Escape and Liberation, 1940-1945

Author(s): Alfred John Evans 

ISBN: 9781781551288
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Captivating and exciting stories of RAF prisoners of war escaping from infamous hellholes such as Colditz Castle.

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The gripping stories of RAF escapes and evasions as detailed in Escape and Liberation, 1940-45 illustrate some of the difficulties and problems facing the prisoners of war. In the first chapter, an attempt was made to compare the conditions and problems experienced by prisoners in the 1940 war with those met by prisoners in the First World War. With the exception of Von Werra’s adventure, these stories were told to the author by the men themselves and prior to this book no other record existed of their experiences. Included are descriptions of the escapes of F./Lt. H. N. Fowler, Captain A. D. Taylor, Private Gordon Instone, Wing-Commander Basil Embry, F./Lt. W. P. F. Treacy and Pilot Officer B. J. A. Rennie. The second part of the book looks at ‘The Liberation of Westertimke and Barth’, ‘Neu Brandenburg’ and ‘Neu Brandenburg Re-visited’.

Escape and Liberation, 1940-45 chronicles these brave men who attempted the ‘Home Run’, the escape from German prisoner of war camps. The author, Alfred John Evans, fled from a German camp in the First World War after being shot down over the trenches. In turn, Evans inspired many prisoners, and he, in turn, took up his pen to narrate many of the famous escapes of the Second World War, including prisoners from the notorious Colditz Castle. Escape was the first problem, the second was to succeed in evasion.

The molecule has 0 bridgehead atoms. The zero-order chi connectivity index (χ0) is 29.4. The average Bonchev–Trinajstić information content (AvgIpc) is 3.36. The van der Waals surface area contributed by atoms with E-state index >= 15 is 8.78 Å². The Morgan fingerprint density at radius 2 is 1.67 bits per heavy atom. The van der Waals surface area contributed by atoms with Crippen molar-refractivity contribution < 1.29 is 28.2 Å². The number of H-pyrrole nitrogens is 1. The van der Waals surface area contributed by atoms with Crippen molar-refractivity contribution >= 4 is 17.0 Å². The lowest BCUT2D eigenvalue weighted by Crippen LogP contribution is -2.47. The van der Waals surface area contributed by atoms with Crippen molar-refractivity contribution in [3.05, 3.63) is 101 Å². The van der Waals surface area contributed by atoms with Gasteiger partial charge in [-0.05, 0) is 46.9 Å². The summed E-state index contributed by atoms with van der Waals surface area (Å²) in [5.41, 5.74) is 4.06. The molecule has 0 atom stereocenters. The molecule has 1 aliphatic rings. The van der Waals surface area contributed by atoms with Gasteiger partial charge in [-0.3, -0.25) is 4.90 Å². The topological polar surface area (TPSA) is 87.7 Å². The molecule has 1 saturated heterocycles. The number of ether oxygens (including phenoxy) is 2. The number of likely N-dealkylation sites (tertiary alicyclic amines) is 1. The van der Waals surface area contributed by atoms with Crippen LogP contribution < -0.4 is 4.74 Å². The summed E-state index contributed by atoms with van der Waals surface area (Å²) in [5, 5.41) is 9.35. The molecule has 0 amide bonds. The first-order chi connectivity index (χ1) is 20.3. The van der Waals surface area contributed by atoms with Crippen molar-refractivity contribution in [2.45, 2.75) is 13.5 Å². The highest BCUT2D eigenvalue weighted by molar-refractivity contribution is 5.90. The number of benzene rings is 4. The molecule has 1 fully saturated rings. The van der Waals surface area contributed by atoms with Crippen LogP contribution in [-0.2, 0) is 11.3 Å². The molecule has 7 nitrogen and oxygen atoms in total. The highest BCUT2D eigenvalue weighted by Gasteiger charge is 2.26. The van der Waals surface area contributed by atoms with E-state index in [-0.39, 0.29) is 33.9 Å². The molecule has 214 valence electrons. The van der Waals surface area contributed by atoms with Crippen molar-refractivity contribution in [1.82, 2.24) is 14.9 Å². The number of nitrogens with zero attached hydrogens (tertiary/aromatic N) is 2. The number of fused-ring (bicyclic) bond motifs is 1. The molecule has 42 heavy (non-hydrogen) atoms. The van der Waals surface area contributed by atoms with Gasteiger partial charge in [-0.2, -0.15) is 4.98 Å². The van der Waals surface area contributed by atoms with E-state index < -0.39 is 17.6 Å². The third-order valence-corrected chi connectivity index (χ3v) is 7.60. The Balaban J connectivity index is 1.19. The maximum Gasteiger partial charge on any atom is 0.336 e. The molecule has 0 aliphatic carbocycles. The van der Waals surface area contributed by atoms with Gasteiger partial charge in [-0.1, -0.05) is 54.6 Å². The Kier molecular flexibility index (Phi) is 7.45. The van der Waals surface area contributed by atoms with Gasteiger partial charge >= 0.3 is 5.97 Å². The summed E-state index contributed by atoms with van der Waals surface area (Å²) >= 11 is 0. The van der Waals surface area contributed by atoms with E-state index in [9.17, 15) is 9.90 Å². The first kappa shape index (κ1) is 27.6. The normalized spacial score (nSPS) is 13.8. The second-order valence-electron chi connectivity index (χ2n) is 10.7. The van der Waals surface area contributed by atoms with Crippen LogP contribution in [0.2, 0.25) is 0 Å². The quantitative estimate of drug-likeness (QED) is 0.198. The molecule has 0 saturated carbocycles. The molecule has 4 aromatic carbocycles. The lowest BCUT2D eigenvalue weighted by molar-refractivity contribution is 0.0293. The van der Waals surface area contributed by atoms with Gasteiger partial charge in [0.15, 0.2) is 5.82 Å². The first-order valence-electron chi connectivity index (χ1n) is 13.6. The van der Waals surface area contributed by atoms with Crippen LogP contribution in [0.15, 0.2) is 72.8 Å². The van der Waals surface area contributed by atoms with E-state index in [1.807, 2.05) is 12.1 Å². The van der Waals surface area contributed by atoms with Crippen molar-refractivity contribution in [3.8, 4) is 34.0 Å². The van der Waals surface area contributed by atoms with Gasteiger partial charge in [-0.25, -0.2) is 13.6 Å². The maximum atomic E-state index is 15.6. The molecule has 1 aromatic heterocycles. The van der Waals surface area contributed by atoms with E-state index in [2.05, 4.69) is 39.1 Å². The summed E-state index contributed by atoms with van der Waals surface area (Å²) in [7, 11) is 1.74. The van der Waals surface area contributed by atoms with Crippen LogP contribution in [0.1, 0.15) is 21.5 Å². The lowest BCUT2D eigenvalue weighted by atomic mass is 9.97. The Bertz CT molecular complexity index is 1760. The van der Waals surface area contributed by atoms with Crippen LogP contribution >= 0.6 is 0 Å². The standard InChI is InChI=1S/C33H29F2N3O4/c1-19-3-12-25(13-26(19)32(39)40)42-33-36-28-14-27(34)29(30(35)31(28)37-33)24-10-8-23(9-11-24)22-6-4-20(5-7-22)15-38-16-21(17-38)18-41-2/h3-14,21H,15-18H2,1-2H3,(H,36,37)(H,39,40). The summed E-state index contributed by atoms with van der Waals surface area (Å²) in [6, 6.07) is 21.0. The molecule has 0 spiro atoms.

BOOK ISBN 9781781551288
FORMAT 234 x 156 mm
BINDING Paperback
PAGES 224 pages
PUBLICATION DATE 15 November 2013
TERRITORY World
ILLUSTRATIONS 0

 

 






Alfred John Evans (1889–1960) was a cricketer who played for Oxford University, Hampshire, Kent and England. He was born in Newtown, Hampshire. In a spasmodic first-class cricket career that lasted from 1908 to 1928, Evans, a hardhitting right-handed batsman and mediumpace bowler, played regularly only when at university. By 1921, when he scored 69 not out for MCC against the allconquering Australians under Warwick Armstrong.

The Escaping Club, a true-life account of his wartime exploits was his most famous book.


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